The Amber Sword - v4c85

Brendel stayed quiet. Of course Duke Arrek would be coming; this was his show after all. He was going to assassinate Princess Gryphine because she was moving away from his influence and then get control over Prince Haruz so that he can control the court -- no, it should be Princess Bessidine here.

Brendel turned around to look at Haruz next to him. The little prince looked up at his sister from another dimension with a confused expression. 

The princess’s expression was cold and distant. She looked at Haruz with a complicated gaze. “Bessidine, ever since you and I fled to Kinten Palance in the Year of Summer Blossoms and Leaves, you, me, and Aouine -- we’ve all been through so much. You’re a grown up now Bessidine, it’s time for you to take responsibility.” 

“Sister, I…” 

Princess Gryphine lifted her hand to interrupt him. She turned around and instructed Brendel, “Viscount Cauldell, please give me a moment of privacy with Bessidine.” 

Brendel thought for a moment. This was just a corner of the dream world and he wouldn’t be very effective staying here. The only way to leave this place would be to remedy Viscount Cauldell’s regret. He had to find more clues from the dreams. So he nodded and told Haruz, “Bessidine, you stay here. Her Royal Highness hasn’t seen you for a very long time. I’ll wait for you in the great hall outside.” 

“Cauldell…” Haruz turned around to look at his teacher. His naive gaze was filled with panic and uneasiness, but Princess Gryphine interpreted that as an unwillingness to part with her lover. She shook her head almost imperceptibly and sighed quietly, “Let the Viscount be for a bit. You’ll have many years together, Bessidine.”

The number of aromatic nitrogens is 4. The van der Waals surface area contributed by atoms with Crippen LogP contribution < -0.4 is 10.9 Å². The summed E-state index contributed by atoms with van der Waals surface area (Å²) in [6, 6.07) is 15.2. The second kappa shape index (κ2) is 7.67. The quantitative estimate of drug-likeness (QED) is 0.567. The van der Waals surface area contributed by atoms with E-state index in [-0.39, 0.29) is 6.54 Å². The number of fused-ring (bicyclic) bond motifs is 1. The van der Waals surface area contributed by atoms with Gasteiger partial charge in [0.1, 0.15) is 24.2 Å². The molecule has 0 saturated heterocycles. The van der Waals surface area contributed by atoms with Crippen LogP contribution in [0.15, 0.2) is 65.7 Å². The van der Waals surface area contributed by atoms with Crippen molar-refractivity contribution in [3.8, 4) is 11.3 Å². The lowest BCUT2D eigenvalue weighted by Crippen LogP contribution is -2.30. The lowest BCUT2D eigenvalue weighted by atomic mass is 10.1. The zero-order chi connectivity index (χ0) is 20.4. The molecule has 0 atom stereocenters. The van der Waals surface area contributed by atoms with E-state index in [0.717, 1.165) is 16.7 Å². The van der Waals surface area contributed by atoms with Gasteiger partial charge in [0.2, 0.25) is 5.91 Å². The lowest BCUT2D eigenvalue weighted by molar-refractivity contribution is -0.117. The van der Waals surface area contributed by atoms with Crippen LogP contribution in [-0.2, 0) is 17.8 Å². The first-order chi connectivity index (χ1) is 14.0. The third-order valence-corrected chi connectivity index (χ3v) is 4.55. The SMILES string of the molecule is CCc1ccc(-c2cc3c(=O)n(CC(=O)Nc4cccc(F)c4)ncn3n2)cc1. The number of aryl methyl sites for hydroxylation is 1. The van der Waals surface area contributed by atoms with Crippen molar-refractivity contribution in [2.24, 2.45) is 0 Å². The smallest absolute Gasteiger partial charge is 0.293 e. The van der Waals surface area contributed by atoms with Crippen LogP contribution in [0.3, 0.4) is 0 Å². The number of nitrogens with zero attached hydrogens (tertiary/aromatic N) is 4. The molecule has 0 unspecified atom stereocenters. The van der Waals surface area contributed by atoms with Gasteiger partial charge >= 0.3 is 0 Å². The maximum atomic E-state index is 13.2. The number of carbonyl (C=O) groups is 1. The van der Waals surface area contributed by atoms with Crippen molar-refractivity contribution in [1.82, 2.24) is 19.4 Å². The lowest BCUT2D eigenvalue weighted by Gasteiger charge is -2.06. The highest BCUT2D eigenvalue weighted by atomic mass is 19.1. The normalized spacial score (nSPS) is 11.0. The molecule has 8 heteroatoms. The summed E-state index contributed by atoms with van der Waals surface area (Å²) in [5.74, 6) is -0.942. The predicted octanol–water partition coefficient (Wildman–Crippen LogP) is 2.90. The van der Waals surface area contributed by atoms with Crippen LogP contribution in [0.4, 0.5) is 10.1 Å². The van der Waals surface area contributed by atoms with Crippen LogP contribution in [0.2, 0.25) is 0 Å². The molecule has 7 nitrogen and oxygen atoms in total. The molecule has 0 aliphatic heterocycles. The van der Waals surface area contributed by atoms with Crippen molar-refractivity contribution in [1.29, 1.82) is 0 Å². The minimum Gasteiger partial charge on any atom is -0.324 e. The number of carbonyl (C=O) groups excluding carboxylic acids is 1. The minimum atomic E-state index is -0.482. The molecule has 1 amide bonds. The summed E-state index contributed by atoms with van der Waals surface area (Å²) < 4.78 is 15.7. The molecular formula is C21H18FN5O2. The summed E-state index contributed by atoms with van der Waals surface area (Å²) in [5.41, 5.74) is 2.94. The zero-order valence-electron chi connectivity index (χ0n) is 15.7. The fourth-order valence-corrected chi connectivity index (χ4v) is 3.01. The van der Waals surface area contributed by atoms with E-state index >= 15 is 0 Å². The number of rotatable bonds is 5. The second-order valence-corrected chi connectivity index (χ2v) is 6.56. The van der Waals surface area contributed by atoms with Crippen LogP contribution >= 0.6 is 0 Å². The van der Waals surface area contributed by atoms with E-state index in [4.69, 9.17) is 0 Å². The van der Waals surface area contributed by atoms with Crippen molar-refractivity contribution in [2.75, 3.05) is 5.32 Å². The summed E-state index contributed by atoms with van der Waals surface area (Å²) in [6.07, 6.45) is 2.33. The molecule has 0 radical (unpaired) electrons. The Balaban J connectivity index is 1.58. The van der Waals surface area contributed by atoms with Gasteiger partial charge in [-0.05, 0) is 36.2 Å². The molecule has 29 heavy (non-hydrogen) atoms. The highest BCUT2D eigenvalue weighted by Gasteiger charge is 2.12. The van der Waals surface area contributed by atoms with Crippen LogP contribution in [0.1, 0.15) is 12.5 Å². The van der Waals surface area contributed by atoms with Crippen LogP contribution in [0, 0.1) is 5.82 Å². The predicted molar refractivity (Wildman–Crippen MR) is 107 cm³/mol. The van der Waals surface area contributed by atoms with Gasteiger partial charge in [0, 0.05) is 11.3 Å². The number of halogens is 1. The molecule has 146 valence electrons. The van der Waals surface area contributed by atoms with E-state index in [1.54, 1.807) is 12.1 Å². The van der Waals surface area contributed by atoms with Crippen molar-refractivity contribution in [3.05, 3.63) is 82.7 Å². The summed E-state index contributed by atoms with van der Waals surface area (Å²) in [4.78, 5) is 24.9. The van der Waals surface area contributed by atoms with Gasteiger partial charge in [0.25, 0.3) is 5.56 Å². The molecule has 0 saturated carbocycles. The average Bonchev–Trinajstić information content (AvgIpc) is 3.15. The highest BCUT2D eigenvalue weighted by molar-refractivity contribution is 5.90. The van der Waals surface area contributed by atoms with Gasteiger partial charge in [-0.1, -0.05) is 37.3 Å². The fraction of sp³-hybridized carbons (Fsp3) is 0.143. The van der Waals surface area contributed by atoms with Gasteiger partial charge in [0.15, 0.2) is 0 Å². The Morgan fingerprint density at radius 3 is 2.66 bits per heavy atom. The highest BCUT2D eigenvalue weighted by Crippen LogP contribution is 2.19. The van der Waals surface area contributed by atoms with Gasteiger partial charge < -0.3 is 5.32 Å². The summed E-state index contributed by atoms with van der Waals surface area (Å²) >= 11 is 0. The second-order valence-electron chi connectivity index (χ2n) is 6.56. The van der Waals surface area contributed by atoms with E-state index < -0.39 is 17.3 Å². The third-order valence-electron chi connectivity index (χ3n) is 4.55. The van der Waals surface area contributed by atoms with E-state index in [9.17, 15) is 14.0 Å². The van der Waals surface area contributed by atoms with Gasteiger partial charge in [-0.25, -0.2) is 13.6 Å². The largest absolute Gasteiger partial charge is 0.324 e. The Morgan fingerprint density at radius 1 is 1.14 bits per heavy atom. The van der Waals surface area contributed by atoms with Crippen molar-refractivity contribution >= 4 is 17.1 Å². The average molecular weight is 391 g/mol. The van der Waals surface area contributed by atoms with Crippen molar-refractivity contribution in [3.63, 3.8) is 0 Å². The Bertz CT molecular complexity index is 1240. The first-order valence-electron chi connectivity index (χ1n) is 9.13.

Haruz’s face turned red because of the misunderstanding. He was a boy after all! But he had no way of explaining that so he could only look pleadingly at Brendel while trying to say something coherent. Brendel sneakily gestured at him in the sign language of the Tree Elves -- Brendel knew that language in his past life and naturally taught it to his only student -- to remain here, collect information, and then meet up with him. 

The little prince still looked uneasy, but he suddenly remembered the reason they were here when he saw Brendel’s gestures. He inhaled and finally calmed down. “She” nodded at him. 

Brendel’s gaze landed on Princess Gryphine again, or rather the representation of her in his memory. He knew very well how much she meant to him. She had absolutely changed many people’s worldviews. The princess, already so capable of leading the kingdom, had a special kind of charisma about her. It reminded Brendel of the calm underneath the surface of a lake but with the power and resilience of the ocean. She stood there but was also distant from the world. She looked at the Kingdom with those calm and wise eyes. She had once spent her entire time reviving it from the dead but in the end, she could do nothing but watch as it was destroyed. 

In the last moments of her life, the Crown Princess often contemplated things by herself. What was she thinking?

Regret? Nostalgia? Or was she logically trying to arrange everything that would happen afterwards?

The nobles that had once swarmed around her stood against her in the end. The only ones supporting here were like the players. It was the most ironic thing: the passersby in history would feel sentimental about a fake character. 

But Her Royal Highness merely watched calmly as everything happened and quietly fulfilled her destiny. From the very beginning, she understood her fate as if she was simply reading a book with words. But she left a seed behind for Aouine. The weak and incapable princess grew up under the wings and fulfilled his responsibilities in the end.